However, in 1984 I got married, and unprotected sexual activity went through the roof (which is probably more than you wanted to know, but bear with me). In  October 1985 I began to show the first symptoms of ME/CFS, and by the end of 1986 I was in a wheelchair, and by 1989 my marriage was over, my wife preferring to believe the doctors who refused to acknowledge that I was ill, rather than the evidence of her own eyes (bitter? oh yeah!). So maybe sex is a vector. That can be demonstrated, with a fair degree of accuracy, by measuring the occurrence of MC/CFS in celibate communities, compared to the world at large. It’s not infallible, as many people bonk their brains out before taking their vows, but it’s at least as good an indicator as XMRV is right now.

However, we can’t even say for sure, at the moment, that XMRV is a even marker for ME/CFS, never mind the cause of it. Much more research is needed before the end of the road is in sight for even a diagnostic test. So please, let’s keep a sense of perspective, people, and not go off half-cocked – let’s just wait and see what happens. And let’s put all talk of a cure on the back-burner, because in the current state of play, it’s absurd.

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9 thoughts on “A cure for ME/CFS? Don’t rejoice just yet…

  1. insightful Ron: the real culprit is an immune system in humoral dominance, so viruses flourish. i suspect drug trials will fail. why? mainstream antiretrovirals are dangerous and the root problem will remain. can immunity be shifted to cell mediated dominance? yes, with no-longer patented drugs, herbs, and diet. see the problem.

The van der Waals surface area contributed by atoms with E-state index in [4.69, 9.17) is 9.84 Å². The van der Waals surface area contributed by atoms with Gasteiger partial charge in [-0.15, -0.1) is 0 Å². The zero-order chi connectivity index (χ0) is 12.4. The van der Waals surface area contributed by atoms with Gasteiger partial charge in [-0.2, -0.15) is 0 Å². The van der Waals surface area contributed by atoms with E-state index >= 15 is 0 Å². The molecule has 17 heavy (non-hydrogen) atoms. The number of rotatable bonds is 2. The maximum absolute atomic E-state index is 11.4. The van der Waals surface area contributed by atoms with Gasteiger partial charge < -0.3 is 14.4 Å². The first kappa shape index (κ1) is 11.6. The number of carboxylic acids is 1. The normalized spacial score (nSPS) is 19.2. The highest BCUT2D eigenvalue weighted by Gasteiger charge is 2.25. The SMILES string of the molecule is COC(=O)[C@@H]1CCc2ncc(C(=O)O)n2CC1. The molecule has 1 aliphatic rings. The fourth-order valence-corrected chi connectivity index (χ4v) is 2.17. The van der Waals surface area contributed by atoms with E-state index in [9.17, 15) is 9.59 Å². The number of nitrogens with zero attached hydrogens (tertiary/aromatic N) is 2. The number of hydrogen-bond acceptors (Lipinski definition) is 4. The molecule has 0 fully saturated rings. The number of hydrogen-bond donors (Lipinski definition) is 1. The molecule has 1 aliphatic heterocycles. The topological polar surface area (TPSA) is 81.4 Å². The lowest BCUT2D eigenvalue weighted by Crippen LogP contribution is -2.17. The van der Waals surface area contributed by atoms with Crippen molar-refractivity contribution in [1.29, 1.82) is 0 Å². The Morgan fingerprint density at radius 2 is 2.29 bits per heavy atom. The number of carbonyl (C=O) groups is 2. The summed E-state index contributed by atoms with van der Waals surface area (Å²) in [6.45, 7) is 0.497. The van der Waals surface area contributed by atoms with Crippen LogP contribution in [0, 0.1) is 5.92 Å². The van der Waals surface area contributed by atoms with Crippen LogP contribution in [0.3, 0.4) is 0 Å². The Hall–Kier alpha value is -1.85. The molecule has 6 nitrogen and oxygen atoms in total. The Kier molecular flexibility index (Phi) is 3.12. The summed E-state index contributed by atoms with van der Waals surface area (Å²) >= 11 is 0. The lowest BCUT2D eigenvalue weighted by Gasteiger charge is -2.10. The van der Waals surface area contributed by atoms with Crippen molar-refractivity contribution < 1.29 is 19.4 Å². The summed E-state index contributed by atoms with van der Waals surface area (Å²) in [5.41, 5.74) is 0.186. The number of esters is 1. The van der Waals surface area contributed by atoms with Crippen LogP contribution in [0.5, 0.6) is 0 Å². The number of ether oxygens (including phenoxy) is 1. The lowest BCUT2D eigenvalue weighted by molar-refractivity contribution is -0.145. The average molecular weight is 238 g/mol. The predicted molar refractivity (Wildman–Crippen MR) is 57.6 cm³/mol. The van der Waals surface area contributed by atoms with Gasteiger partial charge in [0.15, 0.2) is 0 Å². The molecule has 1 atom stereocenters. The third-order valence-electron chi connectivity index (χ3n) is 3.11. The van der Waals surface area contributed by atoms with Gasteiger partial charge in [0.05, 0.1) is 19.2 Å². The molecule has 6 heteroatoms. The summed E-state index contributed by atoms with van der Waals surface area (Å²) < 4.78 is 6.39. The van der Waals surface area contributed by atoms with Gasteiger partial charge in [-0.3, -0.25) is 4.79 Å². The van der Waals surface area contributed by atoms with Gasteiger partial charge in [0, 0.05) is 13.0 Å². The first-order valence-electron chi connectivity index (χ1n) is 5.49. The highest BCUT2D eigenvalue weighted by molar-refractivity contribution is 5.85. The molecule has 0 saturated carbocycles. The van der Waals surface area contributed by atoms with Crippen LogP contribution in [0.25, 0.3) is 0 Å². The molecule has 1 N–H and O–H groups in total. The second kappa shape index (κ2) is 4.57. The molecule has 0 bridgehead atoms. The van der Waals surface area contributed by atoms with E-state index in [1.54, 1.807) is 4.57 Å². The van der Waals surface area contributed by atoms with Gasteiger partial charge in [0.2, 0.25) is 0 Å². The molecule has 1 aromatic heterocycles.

2. Hi Ron

    I would love to see the complete report of the research on the link between the xmrv virus and m.e. I find its hard to make judgements on just the snippets of research as the variables and method can be important factors in making suggestions from the research.

    The press seem to have reported it as if its a major breakthrough in finding the cause of m.e. However, I felt a bit disappointed when I read the articles as they are far from suggesting a definite cause as yet.

    These recent articles provoked a discussion amongst some of my friends. One thought that there is lots of research into m.e. as drug companies always invest money into research so that they can produce and sell new drugs. That got me thinking about what happens when the cause of a chronic illness will be unrelated to drugs to solve the problem? Who would invest in research then? For example my illness began after using a pet flea spray for carpets which contained organophosphates (this was removed from the product Acclaim 2000 3 months after I became ill). A drug company may not be interested in looking further into this link (m.e. and pesticides) as there may be no profit in it further down the line.

    Is our failure to prove causes of our ever increasing long-term chronic illness, especially environmental factors, due to the fact that we are too reliant on drug companies to research health matters? Where a health matter will not result in profits for the drug companies there is very little research done.